TechTarget

Securing Windows services to prevent hacker attacks

Malicious hackers covet Windows services, and many of them are ripe for the picking. Davey Winder details which services should be disabled or restricted to enhance security.

This tip will be part of a series of articles on Windows security strategies. Make sure to check back each week for new Windows "how-to" advice. 

TABLE OF CONTENTS
Windows password security: Systems tools and policy
Securing Windows services to prevent hacker attacks 

How to prevent SQL Server and Internet Explorer hack attacks
How to detect and remove rootkits with Windows encryption
Windows security: Remote Desktop, hosts file and keyboard lock down

When it comes to the Windows operating system, any Windows OS, what do hackers want? The answer is access to valid account names and resource shares, particularly ones that have not been hardened.

Luckily for them, not so for most enterprises, poorly protected or unprotected accounts and resource shares are in plentiful supply. Let's discuss what can be done to secure Windows services

Securing Windows services: Disabled access
To start, address the problem of Windows services, a host of which (no pun intended) make the discovery of such information pretty easy for both the seasoned hacker and the kiddie scripter with the right tools.

To counteract the threat, an organization should, unless it is absolutely sure it needs them, disable the following services:

 

  • TCP 53 -- DNS Zone Transfer
  • TCP 135 -- RPC Endpoint Mapper
  • TCP 139 -- NetBIOS Session Service
  • TCP 445 -- SMB Over TCP
  • TCP 3389 -- Terminal Services
  • UDP 137 -- NetBIOS Name Service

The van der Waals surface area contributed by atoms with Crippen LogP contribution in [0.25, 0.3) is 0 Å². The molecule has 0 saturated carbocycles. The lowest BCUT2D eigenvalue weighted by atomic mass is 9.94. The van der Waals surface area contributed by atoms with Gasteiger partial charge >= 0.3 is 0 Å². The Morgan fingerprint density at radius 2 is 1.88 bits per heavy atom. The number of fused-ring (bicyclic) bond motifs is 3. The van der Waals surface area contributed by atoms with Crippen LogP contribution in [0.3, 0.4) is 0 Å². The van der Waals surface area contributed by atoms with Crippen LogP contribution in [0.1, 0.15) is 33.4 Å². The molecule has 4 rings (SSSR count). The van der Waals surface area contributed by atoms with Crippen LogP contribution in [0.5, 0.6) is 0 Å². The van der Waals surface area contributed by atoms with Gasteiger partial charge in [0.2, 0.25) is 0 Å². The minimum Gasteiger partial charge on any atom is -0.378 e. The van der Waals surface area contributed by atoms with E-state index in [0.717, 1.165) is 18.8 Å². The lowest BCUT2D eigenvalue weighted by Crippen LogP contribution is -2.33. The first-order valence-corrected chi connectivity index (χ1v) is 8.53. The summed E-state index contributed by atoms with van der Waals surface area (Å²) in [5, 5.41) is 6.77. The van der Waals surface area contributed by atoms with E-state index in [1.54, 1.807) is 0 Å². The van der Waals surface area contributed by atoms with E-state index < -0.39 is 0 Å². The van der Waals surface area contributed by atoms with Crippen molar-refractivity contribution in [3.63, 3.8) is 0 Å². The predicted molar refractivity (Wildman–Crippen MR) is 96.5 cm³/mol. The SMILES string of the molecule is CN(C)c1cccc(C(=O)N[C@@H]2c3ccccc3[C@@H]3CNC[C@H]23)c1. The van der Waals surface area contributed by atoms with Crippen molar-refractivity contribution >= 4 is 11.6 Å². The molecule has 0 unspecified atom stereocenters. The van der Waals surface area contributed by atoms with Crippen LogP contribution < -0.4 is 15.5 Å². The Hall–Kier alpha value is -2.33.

• UDP 161 -- Simple Network Management Protocol
  • TCP/UDP 389 -- Lightweight Directory Access Protocol

    Yes, there are problems involved with disabling services, but they can usually be worked around with better security in mind. So, for example, although Microsoft Exchange requires TCP 135 open for MAPI clients, there are methods to make this more secure, the easiest being to not use MAPI clients and go for Outlook Web Access instead. Failing that, use RPC over HTTP on TCP 593, which is safer.

    Windows security advanced options: Using the Windows Vista Firewall
    The Windows Vista Firewall, via the advanced security interface, actually does a good job of filtering these services under the public profile and allows for Windows Group Policy control of inbound connectivity, so make use of it. This means not going through the usual control panel route to fire up the Windows Firewall, but instead executing wf.msc to access the Windows Firewall with Advanced Security MMC control panel.

    Disabling NetBIOS over TCP/IP does not block SMB access; all this does is block TCP 139 while leaving an SMB listener open on TCP 445. In Vista, disable File and Printer Sharing for Microsoft Networks via the local area connection properties dialogue to prevent null sessions over both TCP 139 and 445 (although the former will still be visible, connectivity is disabled).

    Windows services security: Ask SID about service accounts
    Service accounts are, generally speaking, used by Windows to launch automated routines that are implemented by the operating system itself. Though they are something of a necessary evil, that doesn't mean they cannot be hardened. Indeed, Vista and Server 2008 do this already with service-specific SIDs (security identifiers) that assign unique SIDs to processes as they start. Run sc.exe with the showsid modifier to discover the allocated SIDs for any service. These service-specific SIDs, restricted SID lists in Vista and Server 2008 help reduce the domino effect whereby one service running as LocalService is compromised and can then compromise the integrity of others executing as the same user. To discover which services are restricted, or otherwise, run sc.exe with the qsidtype modifier.

    About the author:
    Davey Winder has worked as a freelance technology journalist for nearly 20 years. He is based in South Yorkshire. 

This was first published in October 2008

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